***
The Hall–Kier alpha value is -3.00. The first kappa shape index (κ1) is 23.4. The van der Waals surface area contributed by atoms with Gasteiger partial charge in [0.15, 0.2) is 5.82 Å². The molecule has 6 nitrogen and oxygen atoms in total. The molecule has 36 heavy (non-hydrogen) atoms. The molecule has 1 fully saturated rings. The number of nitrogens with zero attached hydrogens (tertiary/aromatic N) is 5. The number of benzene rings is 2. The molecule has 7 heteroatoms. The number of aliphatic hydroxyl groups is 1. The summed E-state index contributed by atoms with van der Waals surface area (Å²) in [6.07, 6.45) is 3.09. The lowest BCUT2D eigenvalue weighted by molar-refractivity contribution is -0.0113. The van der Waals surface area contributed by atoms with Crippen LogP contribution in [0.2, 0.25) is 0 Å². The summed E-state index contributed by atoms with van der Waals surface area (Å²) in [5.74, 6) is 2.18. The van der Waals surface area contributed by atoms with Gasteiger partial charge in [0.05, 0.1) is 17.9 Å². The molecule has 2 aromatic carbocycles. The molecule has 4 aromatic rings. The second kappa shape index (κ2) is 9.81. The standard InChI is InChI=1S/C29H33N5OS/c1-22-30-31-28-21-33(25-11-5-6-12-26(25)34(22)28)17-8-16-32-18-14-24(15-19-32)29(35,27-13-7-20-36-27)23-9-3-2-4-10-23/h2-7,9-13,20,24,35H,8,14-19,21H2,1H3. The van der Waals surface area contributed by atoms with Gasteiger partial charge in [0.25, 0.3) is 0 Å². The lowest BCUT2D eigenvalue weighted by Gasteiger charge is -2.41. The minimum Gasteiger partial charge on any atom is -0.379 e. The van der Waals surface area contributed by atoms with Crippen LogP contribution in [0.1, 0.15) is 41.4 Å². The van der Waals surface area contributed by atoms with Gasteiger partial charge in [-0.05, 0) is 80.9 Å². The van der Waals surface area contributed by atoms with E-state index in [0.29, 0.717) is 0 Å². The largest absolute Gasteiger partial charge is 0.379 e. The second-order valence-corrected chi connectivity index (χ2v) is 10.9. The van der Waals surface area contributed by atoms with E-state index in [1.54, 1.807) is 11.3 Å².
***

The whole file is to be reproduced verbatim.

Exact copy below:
The Hall–Kier alpha value is -3.00. The first kappa shape index (κ1) is 23.4. The van der Waals surface area contributed by atoms with Gasteiger partial charge in [0.15, 0.2) is 5.82 Å². The molecule has 6 nitrogen and oxygen atoms in total. The molecule has 36 heavy (non-hydrogen) atoms. The molecule has 1 fully saturated rings. The number of nitrogens with zero attached hydrogens (tertiary/aromatic N) is 5. The number of benzene rings is 2. The molecule has 7 heteroatoms. The number of aliphatic hydroxyl groups is 1. The summed E-state index contributed by atoms with van der Waals surface area (Å²) in [6.07, 6.45) is 3.09. The lowest BCUT2D eigenvalue weighted by molar-refractivity contribution is -0.0113. The van der Waals surface area contributed by atoms with Crippen LogP contribution in [0.2, 0.25) is 0 Å². The summed E-state index contributed by atoms with van der Waals surface area (Å²) in [5.74, 6) is 2.18. The van der Waals surface area contributed by atoms with Gasteiger partial charge in [0.05, 0.1) is 17.9 Å². The molecule has 2 aromatic carbocycles. The molecule has 4 aromatic rings. The second kappa shape index (κ2) is 9.81. The standard InChI is InChI=1S/C29H33N5OS/c1-22-30-31-28-21-33(25-11-5-6-12-26(25)34(22)28)17-8-16-32-18-14-24(15-19-32)29(35,27-13-7-20-36-27)23-9-3-2-4-10-23/h2-7,9-13,20,24,35H,8,14-19,21H2,1H3. The van der Waals surface area contributed by atoms with Gasteiger partial charge in [0.25, 0.3) is 0 Å². The lowest BCUT2D eigenvalue weighted by Gasteiger charge is -2.41. The minimum Gasteiger partial charge on any atom is -0.379 e. The van der Waals surface area contributed by atoms with Crippen LogP contribution in [0.1, 0.15) is 41.4 Å². The van der Waals surface area contributed by atoms with Gasteiger partial charge in [-0.05, 0) is 80.9 Å². The van der Waals surface area contributed by atoms with E-state index in [0.29, 0.717) is 0 Å². The largest absolute Gasteiger partial charge is 0.379 e. The second-order valence-corrected chi connectivity index (χ2v) is 10.9. The van der Waals surface area contributed by atoms with E-state index in [1.54, 1.807) is 11.3 Å².